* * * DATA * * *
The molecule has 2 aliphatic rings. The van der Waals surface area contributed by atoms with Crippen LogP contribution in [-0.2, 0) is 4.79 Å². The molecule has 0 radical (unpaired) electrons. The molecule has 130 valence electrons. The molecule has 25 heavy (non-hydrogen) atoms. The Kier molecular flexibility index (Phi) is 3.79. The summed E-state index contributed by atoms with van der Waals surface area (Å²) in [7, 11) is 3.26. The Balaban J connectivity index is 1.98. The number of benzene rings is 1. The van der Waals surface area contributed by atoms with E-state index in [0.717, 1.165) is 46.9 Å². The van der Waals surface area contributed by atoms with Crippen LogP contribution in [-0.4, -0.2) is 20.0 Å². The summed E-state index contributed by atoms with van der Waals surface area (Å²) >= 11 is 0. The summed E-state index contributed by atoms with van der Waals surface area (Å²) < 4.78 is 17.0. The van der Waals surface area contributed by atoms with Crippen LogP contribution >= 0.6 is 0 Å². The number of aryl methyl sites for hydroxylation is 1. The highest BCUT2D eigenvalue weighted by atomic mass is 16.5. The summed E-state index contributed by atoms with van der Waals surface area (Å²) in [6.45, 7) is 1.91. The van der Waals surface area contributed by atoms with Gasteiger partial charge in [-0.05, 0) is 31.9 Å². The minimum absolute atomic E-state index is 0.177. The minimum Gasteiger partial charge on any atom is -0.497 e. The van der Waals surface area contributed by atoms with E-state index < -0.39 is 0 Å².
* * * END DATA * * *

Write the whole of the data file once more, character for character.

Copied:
The molecule has 2 aliphatic rings. The van der Waals surface area contributed by atoms with Crippen LogP contribution in [-0.2, 0) is 4.79 Å². The molecule has 0 radical (unpaired) electrons. The molecule has 130 valence electrons. The molecule has 25 heavy (non-hydrogen) atoms. The Kier molecular flexibility index (Phi) is 3.79. The summed E-state index contributed by atoms with van der Waals surface area (Å²) in [7, 11) is 3.26. The Balaban J connectivity index is 1.98. The number of benzene rings is 1. The van der Waals surface area contributed by atoms with E-state index in [0.717, 1.165) is 46.9 Å². The van der Waals surface area contributed by atoms with Crippen LogP contribution in [-0.4, -0.2) is 20.0 Å². The summed E-state index contributed by atoms with van der Waals surface area (Å²) >= 11 is 0. The summed E-state index contributed by atoms with van der Waals surface area (Å²) < 4.78 is 17.0. The van der Waals surface area contributed by atoms with Crippen LogP contribution >= 0.6 is 0 Å². The number of aryl methyl sites for hydroxylation is 1. The highest BCUT2D eigenvalue weighted by atomic mass is 16.5. The summed E-state index contributed by atoms with van der Waals surface area (Å²) in [6.45, 7) is 1.91. The van der Waals surface area contributed by atoms with Gasteiger partial charge in [-0.05, 0) is 31.9 Å². The minimum absolute atomic E-state index is 0.177. The minimum Gasteiger partial charge on any atom is -0.497 e. The van der Waals surface area contributed by atoms with E-state index < -0.39 is 0 Å².